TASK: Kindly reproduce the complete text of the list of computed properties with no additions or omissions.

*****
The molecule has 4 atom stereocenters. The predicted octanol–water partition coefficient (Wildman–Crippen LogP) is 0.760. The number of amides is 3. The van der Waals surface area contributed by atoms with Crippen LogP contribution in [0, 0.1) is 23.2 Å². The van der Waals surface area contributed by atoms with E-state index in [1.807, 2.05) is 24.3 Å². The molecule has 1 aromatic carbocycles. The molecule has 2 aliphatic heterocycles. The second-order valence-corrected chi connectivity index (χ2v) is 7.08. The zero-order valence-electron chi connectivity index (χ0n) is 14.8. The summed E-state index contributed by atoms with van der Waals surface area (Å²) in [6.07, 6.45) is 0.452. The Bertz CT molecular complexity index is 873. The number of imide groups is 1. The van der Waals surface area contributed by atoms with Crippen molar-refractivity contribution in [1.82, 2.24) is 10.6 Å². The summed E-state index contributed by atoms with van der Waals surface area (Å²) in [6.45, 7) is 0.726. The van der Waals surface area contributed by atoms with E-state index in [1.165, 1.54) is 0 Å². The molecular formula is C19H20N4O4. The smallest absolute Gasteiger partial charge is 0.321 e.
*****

The molecule has 4 atom stereocenters. The predicted octanol–water partition coefficient (Wildman–Crippen LogP) is 0.760. The number of amides is 3. The van der Waals surface area contributed by atoms with Crippen LogP contribution in [0, 0.1) is 23.2 Å². The van der Waals surface area contributed by atoms with E-state index in [1.807, 2.05) is 24.3 Å². The molecule has 1 aromatic carbocycles. The molecule has 2 aliphatic heterocycles. The second-order valence-corrected chi connectivity index (χ2v) is 7.08. The zero-order valence-electron chi connectivity index (χ0n) is 14.8. The summed E-state index contributed by atoms with van der Waals surface area (Å²) in [6.07, 6.45) is 0.452. The Bertz CT molecular complexity index is 873. The number of imide groups is 1. The van der Waals surface area contributed by atoms with Crippen molar-refractivity contribution in [1.82, 2.24) is 10.6 Å². The summed E-state index contributed by atoms with van der Waals surface area (Å²) in [6.45, 7) is 0.726. The van der Waals surface area contributed by atoms with E-state index in [1.165, 1.54) is 0 Å². The molecular formula is C19H20N4O4. The smallest absolute Gasteiger partial charge is 0.321 e.